Whether you’d prefer to stay in your current location or relocate, it is always beneficial for tenants to stimulate competition by negotiating simultaneously with more than one landlord. As tenant advisors [actually, our company is one of the largest Landlord Broker companies in the City and we control more listings than any single landlord in town], we can provide you with the insider market information [perhaps this is code language, to suggest that this broker can source secret information that no one else could possibly provide] you need to make the best possible real estate decision.

Given your upcoming lease expiration, now is the best time to take advantage of the tenant-favorable office leasing market—before this window of opportunity closes. The office leasing market in San Francisco is changing quickly—rents are rising at almost 20% annually! [This claim is factually incorrect and misleading, but if the broker’s letter stimulates fear in the reader and elicits a return call, the broker figures that it’s worth a try.]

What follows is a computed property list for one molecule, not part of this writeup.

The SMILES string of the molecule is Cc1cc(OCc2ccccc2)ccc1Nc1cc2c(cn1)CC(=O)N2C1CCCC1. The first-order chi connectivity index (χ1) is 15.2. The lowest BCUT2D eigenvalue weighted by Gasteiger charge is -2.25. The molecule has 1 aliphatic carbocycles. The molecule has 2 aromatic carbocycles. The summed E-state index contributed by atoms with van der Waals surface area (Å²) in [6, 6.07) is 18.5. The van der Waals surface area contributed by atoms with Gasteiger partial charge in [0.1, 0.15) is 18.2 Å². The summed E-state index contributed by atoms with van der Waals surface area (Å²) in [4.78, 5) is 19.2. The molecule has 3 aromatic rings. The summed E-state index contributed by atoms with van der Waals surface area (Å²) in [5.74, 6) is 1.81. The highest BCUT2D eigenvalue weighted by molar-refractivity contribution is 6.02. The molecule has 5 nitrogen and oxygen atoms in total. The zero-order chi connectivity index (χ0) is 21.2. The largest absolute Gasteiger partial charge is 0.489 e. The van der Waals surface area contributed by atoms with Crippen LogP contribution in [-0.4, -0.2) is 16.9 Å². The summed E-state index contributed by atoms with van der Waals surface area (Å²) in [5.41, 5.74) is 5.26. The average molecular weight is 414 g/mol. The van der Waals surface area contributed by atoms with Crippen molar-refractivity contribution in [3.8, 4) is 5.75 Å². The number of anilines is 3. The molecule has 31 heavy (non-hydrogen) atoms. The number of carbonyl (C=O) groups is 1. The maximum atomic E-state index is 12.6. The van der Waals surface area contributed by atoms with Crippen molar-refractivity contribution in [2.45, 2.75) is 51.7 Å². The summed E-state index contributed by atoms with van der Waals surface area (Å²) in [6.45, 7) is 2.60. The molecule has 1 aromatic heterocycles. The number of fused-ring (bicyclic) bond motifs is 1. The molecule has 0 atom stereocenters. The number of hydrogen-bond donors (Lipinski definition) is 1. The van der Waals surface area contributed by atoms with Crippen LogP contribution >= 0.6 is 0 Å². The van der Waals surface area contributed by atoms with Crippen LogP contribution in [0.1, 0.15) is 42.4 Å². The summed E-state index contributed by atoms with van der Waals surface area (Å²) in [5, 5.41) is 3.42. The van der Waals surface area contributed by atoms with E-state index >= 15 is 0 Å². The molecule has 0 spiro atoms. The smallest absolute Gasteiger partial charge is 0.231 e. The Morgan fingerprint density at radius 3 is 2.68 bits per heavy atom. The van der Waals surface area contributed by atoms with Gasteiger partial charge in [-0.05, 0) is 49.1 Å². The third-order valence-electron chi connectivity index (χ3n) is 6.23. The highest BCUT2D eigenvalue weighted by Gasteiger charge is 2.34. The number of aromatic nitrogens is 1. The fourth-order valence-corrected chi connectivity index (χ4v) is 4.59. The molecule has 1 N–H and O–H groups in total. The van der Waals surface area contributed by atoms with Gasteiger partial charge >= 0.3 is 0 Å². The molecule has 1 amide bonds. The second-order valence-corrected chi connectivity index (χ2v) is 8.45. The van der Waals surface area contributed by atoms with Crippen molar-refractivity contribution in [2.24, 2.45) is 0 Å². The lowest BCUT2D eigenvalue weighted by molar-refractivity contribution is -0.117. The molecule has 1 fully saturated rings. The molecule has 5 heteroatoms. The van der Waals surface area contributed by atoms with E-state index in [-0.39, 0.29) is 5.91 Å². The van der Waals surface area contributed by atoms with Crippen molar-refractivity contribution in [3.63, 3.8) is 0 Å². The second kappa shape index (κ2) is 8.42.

I would like to discuss how we might help you secure your next lease, and as a result increase your profitability over the next several years. [It is implied, if not subtly promised, that if you hire this broker, your business will run more profitably—even though “rents are rising at almost 20% annually!”]

About the Author

Dan Mihalovich is Principal of Mihalovich Partners. He can be reached at 415-434-2820, or